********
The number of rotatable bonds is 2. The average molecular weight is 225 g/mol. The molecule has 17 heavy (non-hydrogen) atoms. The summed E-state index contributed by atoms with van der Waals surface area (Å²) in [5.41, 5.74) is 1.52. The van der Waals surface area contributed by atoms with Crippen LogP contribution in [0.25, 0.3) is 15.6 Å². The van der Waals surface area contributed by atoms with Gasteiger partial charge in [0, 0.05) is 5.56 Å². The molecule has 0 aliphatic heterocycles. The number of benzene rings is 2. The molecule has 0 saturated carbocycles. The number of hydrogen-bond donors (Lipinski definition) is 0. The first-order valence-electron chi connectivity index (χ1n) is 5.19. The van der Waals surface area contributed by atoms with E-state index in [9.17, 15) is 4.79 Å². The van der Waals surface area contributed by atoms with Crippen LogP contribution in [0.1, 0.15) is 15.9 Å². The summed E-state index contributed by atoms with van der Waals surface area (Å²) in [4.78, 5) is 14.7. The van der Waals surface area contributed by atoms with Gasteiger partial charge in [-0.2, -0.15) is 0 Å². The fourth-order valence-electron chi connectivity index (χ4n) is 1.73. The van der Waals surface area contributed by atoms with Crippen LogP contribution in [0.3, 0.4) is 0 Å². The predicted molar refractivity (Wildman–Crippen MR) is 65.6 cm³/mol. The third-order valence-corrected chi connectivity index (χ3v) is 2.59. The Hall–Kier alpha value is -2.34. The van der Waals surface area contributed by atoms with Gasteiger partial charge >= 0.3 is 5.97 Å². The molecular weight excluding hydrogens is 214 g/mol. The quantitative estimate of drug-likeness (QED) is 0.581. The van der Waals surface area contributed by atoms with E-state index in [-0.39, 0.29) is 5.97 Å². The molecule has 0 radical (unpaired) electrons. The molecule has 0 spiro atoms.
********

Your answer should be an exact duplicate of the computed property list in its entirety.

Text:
The number of rotatable bonds is 2. The average molecular weight is 225 g/mol. The molecule has 17 heavy (non-hydrogen) atoms. The summed E-state index contributed by atoms with van der Waals surface area (Å²) in [5.41, 5.74) is 1.52. The van der Waals surface area contributed by atoms with Crippen LogP contribution in [0.25, 0.3) is 15.6 Å². The van der Waals surface area contributed by atoms with Gasteiger partial charge in [0, 0.05) is 5.56 Å². The molecule has 0 aliphatic heterocycles. The number of benzene rings is 2. The molecule has 0 saturated carbocycles. The number of hydrogen-bond donors (Lipinski definition) is 0. The first-order valence-electron chi connectivity index (χ1n) is 5.19. The van der Waals surface area contributed by atoms with E-state index in [9.17, 15) is 4.79 Å². The van der Waals surface area contributed by atoms with Crippen LogP contribution in [0.1, 0.15) is 15.9 Å². The summed E-state index contributed by atoms with van der Waals surface area (Å²) in [4.78, 5) is 14.7. The van der Waals surface area contributed by atoms with Gasteiger partial charge in [-0.2, -0.15) is 0 Å². The fourth-order valence-electron chi connectivity index (χ4n) is 1.73. The van der Waals surface area contributed by atoms with Crippen LogP contribution in [0.3, 0.4) is 0 Å². The predicted molar refractivity (Wildman–Crippen MR) is 65.6 cm³/mol. The third-order valence-corrected chi connectivity index (χ3v) is 2.59. The Hall–Kier alpha value is -2.34. The van der Waals surface area contributed by atoms with Gasteiger partial charge >= 0.3 is 5.97 Å². The molecular weight excluding hydrogens is 214 g/mol. The quantitative estimate of drug-likeness (QED) is 0.581. The van der Waals surface area contributed by atoms with E-state index in [-0.39, 0.29) is 5.97 Å². The molecule has 0 radical (unpaired) electrons. The molecule has 0 spiro atoms.